Right now there's basically only 1 reason to have a pure mage. The ability to specialize in fire or ice AND be able to teleport at the same time. You can't pour enough points into being offensive AND defensive. I wanted a fire mage with ice protections -- simply isn't happening. I had to pull all my points out of the ice chain because I simply am not hurting critters fast enough -- with only 2 offensive fire spells! So basically the character has 4 skills: Fireball, Fire Storm (is that what it's called?), Fire Mastery & a point in Teleport. I'd frankly prefer to have a hybrid with either a healer, a fighter or even possibly hunter or rogue to get the better armor, weapons and actually be able to defend myself because all my points in area effect fire attacks isn't enough to keep critters from beating me up.

I'll keep up with playing the class but it's already seemingly pointless to have chosen the pure-class -- maybe I'm wrong and it evens out quickly.
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  #13  
Old 02-22-2011, 03:03 PM
Bluddy Bluddy is offline
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Originally Posted by Crisses View Post
Actually, it would be nice if Cloth (and maybe Leather) armor -- especially body armor -- got a bonus that no other type of armor gets. For example, how about up to an extra 2 enchantments? Or stronger enchantments.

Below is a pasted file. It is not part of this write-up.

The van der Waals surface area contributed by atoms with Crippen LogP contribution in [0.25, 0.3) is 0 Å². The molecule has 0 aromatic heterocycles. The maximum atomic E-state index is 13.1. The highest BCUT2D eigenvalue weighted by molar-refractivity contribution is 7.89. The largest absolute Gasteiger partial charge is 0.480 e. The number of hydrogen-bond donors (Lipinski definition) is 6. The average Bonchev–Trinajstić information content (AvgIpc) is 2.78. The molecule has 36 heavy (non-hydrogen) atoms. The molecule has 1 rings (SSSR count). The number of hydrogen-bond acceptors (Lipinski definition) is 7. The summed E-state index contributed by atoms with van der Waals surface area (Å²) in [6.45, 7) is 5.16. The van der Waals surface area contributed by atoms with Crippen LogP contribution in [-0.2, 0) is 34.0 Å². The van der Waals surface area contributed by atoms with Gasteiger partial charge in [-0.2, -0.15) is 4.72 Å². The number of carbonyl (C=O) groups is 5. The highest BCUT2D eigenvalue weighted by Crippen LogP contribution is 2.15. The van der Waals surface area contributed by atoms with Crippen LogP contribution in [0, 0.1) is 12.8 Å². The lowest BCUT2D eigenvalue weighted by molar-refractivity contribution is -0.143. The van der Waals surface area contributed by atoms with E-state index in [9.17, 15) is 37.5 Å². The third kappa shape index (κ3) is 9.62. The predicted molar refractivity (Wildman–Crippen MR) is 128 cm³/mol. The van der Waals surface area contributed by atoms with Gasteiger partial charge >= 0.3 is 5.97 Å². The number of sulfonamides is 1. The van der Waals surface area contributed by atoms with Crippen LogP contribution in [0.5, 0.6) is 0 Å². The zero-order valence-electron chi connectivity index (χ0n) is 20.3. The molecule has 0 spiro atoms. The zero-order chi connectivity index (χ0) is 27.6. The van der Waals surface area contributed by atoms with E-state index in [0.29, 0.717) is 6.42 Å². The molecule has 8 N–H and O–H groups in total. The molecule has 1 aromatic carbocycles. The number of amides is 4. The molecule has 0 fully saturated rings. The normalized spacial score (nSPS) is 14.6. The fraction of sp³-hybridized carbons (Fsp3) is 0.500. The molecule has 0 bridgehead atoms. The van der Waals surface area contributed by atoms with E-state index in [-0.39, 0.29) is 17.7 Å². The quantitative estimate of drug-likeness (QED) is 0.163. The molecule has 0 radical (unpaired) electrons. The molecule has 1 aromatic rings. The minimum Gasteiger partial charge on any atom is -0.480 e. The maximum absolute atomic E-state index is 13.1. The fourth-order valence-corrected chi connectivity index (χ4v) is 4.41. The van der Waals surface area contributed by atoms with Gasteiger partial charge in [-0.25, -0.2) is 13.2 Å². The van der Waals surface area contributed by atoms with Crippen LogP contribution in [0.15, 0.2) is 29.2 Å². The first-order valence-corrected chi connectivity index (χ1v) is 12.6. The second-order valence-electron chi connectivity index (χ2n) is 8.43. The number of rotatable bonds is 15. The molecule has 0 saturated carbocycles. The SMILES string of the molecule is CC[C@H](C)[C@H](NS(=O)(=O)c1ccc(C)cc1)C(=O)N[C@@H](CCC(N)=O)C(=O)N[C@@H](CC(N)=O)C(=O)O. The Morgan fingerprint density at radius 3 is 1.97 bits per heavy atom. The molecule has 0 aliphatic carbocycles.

Not a bad idea. But it can't be a big enough advantage to offset the armor disadvantage, or else leather characters will wear only cloth. It's a little screwy that the warrior gets the best armor AND the best weapons, no? Oh well.

Quote:
Right now there's basically only 1 reason to have a pure mage. The ability to specialize in fire or ice AND be able to teleport at the same time. You can't pour enough points into being offensive AND defensive. I wanted a fire mage with ice protections -- simply isn't happening. I had to pull all my points out of the ice chain because I simply am not hurting critters fast enough -- with only 2 offensive fire spells! So basically the character has 4 skills: Fireball, Fire Storm (is that what it's called?), Fire Mastery & a point in Teleport. I'd frankly prefer to have a hybrid with either a healer, a fighter or even possibly hunter or rogue to get the better armor, weapons and actually be able to defend myself because all my points in area effect fire attacks isn't enough to keep critters from beating me up.
Yeah it seems like spells are still weak. It's been mentioned elsewhere. The spell skills need to increase naturally with level, or perhaps with intelligence. Priest spells should increase with spirit. But that's a discussion for another thread.

BTW the other advantage wizards are supposed to have is very high resistances, but right now I don't think those work too well with the current function -- they don't go high enough.
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  #14